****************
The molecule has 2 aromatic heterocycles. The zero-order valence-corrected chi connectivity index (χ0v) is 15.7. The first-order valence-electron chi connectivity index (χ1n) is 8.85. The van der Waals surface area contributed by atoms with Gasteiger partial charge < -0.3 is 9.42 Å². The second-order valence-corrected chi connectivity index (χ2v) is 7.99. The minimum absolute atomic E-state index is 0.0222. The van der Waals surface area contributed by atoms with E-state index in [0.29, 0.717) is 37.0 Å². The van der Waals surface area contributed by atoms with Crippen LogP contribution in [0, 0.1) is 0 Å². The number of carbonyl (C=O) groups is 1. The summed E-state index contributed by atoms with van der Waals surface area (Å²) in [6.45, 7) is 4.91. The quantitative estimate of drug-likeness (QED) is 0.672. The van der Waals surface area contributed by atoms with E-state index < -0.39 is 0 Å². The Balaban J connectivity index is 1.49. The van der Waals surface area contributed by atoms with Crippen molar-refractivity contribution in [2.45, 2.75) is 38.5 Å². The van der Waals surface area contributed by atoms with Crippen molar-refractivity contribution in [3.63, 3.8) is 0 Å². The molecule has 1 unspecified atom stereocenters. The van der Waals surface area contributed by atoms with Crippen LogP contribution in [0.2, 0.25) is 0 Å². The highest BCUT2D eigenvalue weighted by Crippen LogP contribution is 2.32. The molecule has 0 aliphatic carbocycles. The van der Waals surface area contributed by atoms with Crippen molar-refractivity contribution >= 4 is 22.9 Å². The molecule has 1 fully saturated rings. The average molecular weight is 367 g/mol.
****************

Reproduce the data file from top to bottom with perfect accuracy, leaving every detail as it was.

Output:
The molecule has 2 aromatic heterocycles. The zero-order valence-corrected chi connectivity index (χ0v) is 15.7. The first-order valence-electron chi connectivity index (χ1n) is 8.85. The van der Waals surface area contributed by atoms with Gasteiger partial charge < -0.3 is 9.42 Å². The second-order valence-corrected chi connectivity index (χ2v) is 7.99. The minimum absolute atomic E-state index is 0.0222. The van der Waals surface area contributed by atoms with E-state index in [0.29, 0.717) is 37.0 Å². The van der Waals surface area contributed by atoms with Crippen LogP contribution in [0, 0.1) is 0 Å². The number of carbonyl (C=O) groups is 1. The summed E-state index contributed by atoms with van der Waals surface area (Å²) in [6.45, 7) is 4.91. The quantitative estimate of drug-likeness (QED) is 0.672. The van der Waals surface area contributed by atoms with E-state index < -0.39 is 0 Å². The Balaban J connectivity index is 1.49. The van der Waals surface area contributed by atoms with Crippen molar-refractivity contribution in [2.45, 2.75) is 38.5 Å². The van der Waals surface area contributed by atoms with Crippen molar-refractivity contribution in [3.63, 3.8) is 0 Å². The molecule has 1 unspecified atom stereocenters. The van der Waals surface area contributed by atoms with Crippen LogP contribution in [0.2, 0.25) is 0 Å². The highest BCUT2D eigenvalue weighted by Crippen LogP contribution is 2.32. The molecule has 0 aliphatic carbocycles. The van der Waals surface area contributed by atoms with Crippen molar-refractivity contribution >= 4 is 22.9 Å². The molecule has 1 fully saturated rings. The average molecular weight is 367 g/mol.